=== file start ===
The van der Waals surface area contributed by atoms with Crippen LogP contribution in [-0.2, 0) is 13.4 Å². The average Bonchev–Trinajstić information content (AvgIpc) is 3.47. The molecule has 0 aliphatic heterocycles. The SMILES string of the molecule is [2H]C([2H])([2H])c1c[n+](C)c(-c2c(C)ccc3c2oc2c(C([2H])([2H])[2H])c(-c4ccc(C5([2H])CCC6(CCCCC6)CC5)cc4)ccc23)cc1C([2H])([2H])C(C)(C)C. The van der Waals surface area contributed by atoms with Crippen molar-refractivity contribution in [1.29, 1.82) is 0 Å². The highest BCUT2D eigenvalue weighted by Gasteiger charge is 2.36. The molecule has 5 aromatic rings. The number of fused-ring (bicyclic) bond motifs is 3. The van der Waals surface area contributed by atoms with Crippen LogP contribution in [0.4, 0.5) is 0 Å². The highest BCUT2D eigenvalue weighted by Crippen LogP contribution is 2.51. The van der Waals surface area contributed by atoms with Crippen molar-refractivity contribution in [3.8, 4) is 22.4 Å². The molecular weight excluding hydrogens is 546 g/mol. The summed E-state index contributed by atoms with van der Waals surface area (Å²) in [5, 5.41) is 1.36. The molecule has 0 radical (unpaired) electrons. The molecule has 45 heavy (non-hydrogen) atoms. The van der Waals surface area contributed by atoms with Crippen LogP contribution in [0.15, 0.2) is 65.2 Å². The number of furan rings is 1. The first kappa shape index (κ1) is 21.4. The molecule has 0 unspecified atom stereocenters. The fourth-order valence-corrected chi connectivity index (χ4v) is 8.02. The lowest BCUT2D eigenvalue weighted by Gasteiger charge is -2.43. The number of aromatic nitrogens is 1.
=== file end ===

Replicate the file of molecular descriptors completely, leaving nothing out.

The van der Waals surface area contributed by atoms with Crippen LogP contribution in [-0.2, 0) is 13.4 Å². The average Bonchev–Trinajstić information content (AvgIpc) is 3.47. The molecule has 0 aliphatic heterocycles. The SMILES string of the molecule is [2H]C([2H])([2H])c1c[n+](C)c(-c2c(C)ccc3c2oc2c(C([2H])([2H])[2H])c(-c4ccc(C5([2H])CCC6(CCCCC6)CC5)cc4)ccc23)cc1C([2H])([2H])C(C)(C)C. The van der Waals surface area contributed by atoms with Crippen molar-refractivity contribution in [1.29, 1.82) is 0 Å². The highest BCUT2D eigenvalue weighted by Gasteiger charge is 2.36. The molecule has 5 aromatic rings. The number of fused-ring (bicyclic) bond motifs is 3. The van der Waals surface area contributed by atoms with Crippen LogP contribution in [0.4, 0.5) is 0 Å². The highest BCUT2D eigenvalue weighted by Crippen LogP contribution is 2.51. The van der Waals surface area contributed by atoms with Crippen molar-refractivity contribution in [3.8, 4) is 22.4 Å². The molecular weight excluding hydrogens is 546 g/mol. The summed E-state index contributed by atoms with van der Waals surface area (Å²) in [5, 5.41) is 1.36. The molecule has 0 radical (unpaired) electrons. The molecule has 45 heavy (non-hydrogen) atoms. The van der Waals surface area contributed by atoms with Crippen LogP contribution in [0.15, 0.2) is 65.2 Å². The number of furan rings is 1. The first kappa shape index (κ1) is 21.4. The molecule has 0 unspecified atom stereocenters. The fourth-order valence-corrected chi connectivity index (χ4v) is 8.02. The lowest BCUT2D eigenvalue weighted by Gasteiger charge is -2.43. The number of aromatic nitrogens is 1.